From Manny Ramirez to Ted Williams, the Boston Red Sox have had no shortage of star power throughout their history as an MLB franchise. Yet, despite his small stature, perhaps no player garnered more respect and admiration from the tens of thousands of fans who flock to Fenway Park than Dustin Pedroia.
Although his 5-foot-9, 170-pound frame shouldn’t have inspired fear in opposing pitchers, his relentless work ethic and complete skill set made him one of the best second basemen in league history.
But on Monday, he made a heartbreaking announcement. After years of battling knee issues, Pedroia officially retired from the game of baseball. Luckily for the 2008 AL MVP, he will continue to collect paychecks from the Red Sox through 2028.
Dustin Pedroia helped the Red Sox win two World Series titles early in his career
After getting selected in the second round of the 2004 MLB draft, Dustin Pedroia wasted little time working his way up to the big leagues. After a 31-game cup of coffee with the Red Sox in 2006, he fully arrived the following year.
As a 23-year-old rookie, the former Arizona State standout was one of the best players on a team that also featured Manny Ramirez, David Ortiz, and Curt Schilling. Pedroia was named American League Rookie of the Year after hitting .317 with 39 doubles, 50 RBI, and 86 runs scored. Thanks to their collection of established stars and young up-and-comers, the Red Sox captured another World Series trophy after breaking “The Curse” in 2004.
Pedroia proved his magical first year wasn’t a fluke by taking his game to a completely different level.
His 2008 season ranks as one of the best of all-time by a second baseman. The reigning Rookie of the Year captured AL MVP honors after leading the majors in runs (118), hits (213), and doubles (54). Oh, he added his first Gold Glove Award, too.
His leadership and consistent play both at the plate and in the field helped Boston achieve tremendous success. In 2013, the Red Sox took down the St. Louis Cardinals in six games to take home their third World Series championship in the span of a decade.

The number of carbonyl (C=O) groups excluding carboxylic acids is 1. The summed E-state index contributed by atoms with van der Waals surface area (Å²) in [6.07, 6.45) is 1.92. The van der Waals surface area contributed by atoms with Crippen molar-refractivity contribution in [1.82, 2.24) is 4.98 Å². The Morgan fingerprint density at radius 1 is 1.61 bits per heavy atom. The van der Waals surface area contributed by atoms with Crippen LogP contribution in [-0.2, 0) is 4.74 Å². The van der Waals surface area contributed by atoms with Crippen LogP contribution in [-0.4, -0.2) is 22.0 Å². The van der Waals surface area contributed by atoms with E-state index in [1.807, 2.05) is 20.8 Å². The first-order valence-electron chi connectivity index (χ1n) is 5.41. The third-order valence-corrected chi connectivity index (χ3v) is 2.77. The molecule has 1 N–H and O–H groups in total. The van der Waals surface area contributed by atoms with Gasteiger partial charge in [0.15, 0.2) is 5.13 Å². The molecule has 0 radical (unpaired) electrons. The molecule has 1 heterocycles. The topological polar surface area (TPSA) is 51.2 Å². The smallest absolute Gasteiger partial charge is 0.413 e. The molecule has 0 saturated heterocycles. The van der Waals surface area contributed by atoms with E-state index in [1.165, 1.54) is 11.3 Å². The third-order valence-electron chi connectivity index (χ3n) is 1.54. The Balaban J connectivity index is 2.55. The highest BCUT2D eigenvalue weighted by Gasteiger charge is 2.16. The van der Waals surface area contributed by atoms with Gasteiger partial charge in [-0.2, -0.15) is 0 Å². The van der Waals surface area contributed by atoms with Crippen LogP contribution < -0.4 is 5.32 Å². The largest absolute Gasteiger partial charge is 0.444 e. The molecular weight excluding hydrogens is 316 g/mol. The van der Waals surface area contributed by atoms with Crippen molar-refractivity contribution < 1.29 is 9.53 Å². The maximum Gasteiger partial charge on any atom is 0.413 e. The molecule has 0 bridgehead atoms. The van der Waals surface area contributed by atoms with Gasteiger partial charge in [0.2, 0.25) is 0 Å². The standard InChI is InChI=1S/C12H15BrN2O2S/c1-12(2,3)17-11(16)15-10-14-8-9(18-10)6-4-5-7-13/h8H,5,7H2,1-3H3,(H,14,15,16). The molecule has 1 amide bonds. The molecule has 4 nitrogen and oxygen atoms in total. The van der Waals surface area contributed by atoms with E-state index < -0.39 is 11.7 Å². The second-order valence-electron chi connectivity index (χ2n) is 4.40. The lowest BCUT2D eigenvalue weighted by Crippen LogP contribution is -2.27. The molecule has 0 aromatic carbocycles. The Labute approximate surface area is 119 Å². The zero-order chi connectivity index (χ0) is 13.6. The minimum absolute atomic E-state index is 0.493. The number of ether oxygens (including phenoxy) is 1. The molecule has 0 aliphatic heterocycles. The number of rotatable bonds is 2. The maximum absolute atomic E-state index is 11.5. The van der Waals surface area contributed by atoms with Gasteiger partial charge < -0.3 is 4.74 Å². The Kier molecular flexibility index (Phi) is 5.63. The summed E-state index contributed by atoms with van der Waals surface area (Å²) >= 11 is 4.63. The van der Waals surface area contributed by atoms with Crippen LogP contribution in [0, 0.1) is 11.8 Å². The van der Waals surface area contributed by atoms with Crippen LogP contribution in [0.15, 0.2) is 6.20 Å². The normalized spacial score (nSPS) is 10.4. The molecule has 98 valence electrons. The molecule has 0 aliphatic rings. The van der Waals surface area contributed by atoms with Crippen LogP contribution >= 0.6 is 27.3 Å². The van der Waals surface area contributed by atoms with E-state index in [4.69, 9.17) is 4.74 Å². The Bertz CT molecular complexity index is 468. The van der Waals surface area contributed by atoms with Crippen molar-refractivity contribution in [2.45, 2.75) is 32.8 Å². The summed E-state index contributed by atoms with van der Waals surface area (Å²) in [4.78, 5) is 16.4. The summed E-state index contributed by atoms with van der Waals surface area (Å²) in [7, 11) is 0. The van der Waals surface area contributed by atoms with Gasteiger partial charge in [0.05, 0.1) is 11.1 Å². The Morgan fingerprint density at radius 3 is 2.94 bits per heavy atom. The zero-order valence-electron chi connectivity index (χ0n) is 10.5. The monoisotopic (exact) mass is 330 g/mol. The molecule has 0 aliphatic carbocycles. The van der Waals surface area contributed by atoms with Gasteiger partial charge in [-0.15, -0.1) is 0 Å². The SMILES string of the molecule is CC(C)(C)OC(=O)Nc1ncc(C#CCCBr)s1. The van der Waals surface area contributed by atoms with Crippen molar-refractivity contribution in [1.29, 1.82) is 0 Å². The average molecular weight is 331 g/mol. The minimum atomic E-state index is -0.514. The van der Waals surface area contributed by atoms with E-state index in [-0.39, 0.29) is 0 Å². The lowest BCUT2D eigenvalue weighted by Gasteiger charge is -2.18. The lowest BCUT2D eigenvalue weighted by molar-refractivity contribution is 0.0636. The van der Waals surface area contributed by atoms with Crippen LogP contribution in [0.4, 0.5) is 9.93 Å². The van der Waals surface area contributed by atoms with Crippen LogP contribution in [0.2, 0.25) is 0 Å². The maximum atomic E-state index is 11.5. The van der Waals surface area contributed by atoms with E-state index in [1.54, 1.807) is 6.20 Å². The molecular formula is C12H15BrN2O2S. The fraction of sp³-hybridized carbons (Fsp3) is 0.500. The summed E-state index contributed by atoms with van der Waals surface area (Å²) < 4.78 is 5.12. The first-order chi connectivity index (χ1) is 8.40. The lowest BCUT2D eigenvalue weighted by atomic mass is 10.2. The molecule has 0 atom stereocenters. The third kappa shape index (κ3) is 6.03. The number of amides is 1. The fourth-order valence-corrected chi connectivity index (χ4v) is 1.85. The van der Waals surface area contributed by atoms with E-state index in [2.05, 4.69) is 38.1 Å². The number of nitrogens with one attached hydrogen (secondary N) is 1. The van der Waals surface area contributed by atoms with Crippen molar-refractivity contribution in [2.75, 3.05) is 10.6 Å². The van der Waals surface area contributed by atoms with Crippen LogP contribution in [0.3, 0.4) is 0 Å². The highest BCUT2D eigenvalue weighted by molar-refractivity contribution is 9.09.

Boston then fell to the bottom of the AL East standings for two seasons before rebounding with a 93-69 record in 2016. Pedroia hit .318 and scored 105 runs that year.
He would never play a full season of pro baseball again.
Injuries have kept the second baseman sidelined in recent years
In August 2017, Dustin Pedroia only played 105 games due to wrist and knee injuries. He underwent surgery in October for complete cartilage restoration, which forced him to miss the early portion of the 2018 season.
Unfortunately for Pedroia and the Red Sox, his troublesome knee couldn’t hold up.
Boston’s big-hearted leader only played three games in 2018. Despite not having their All-Star second baseman available, the Red Sox defeated the Los Angeles Dodgers in the World Series.
In 2019, Pedroia once again attempted to get back on the field. And once again, he couldn’t get his knee to cooperate. He recorded two hits in just 20 at-bats in his age-35 season.
Things got worse last January when Pedroia reportedly suffered a significant setback with his knee. He didn’t play at all during the abbreviated 2020 MLB season.
Calling it a career
For the last few years, Red Sox fans have waited to see the old version of Dustin Pedroia sprint out onto the field at Fenway Park.
But his comeback story came to a heartbreaking close on Monday.
Despite a valiant effort, the California native will never step into the batter’s box again. After spending essentially three years trying to get his knee back to full strength, Pedroia will no longer focus on rehabbing to rejoin the Red Sox.
Instead, he will move on to a new chapter of his life.
In a Zoom call with the media, the 37-year-old officially announced his retirement.
“Could it have ended better and I finished my career the right way? Yeah of course,” Pedroia said. “But there was a reason I was the first one dressed at 5:30 for a 7 o’clock game. I always tell my teammates that you never know if the game is going to start early. My biggest thing in my mind was that this could be my last game and you don’t know. That’s the best way I approached it from Little League on. I had the best time playing.”
Boston still owe the beloved icon a staggering amount of money
Although he will never don a Red Sox uniform again, Dustin Pedroia will continue to collect paychecks from the only MLB team he ever played for.
The now-retired California native has one season remaining on the eight-year, $110 million contract extension he signed in July 2013.
However, part of that figure got deferred.
Based on the agreement the Red Sox and Pedroia made, $2.5 million of his $12 million salary for 2021 is deferred without interest and payable on July 15, 2028.
The four-time Gold Glove winner will collect $2 million on July 15 of this year, plus 2022, 2023, and 2024. He will receive $2.5 million in 2025, 2026, and 2027.
So after putting his body on the line for more than a decade, Dustin Pedroia can finally rest…and get paid to do so.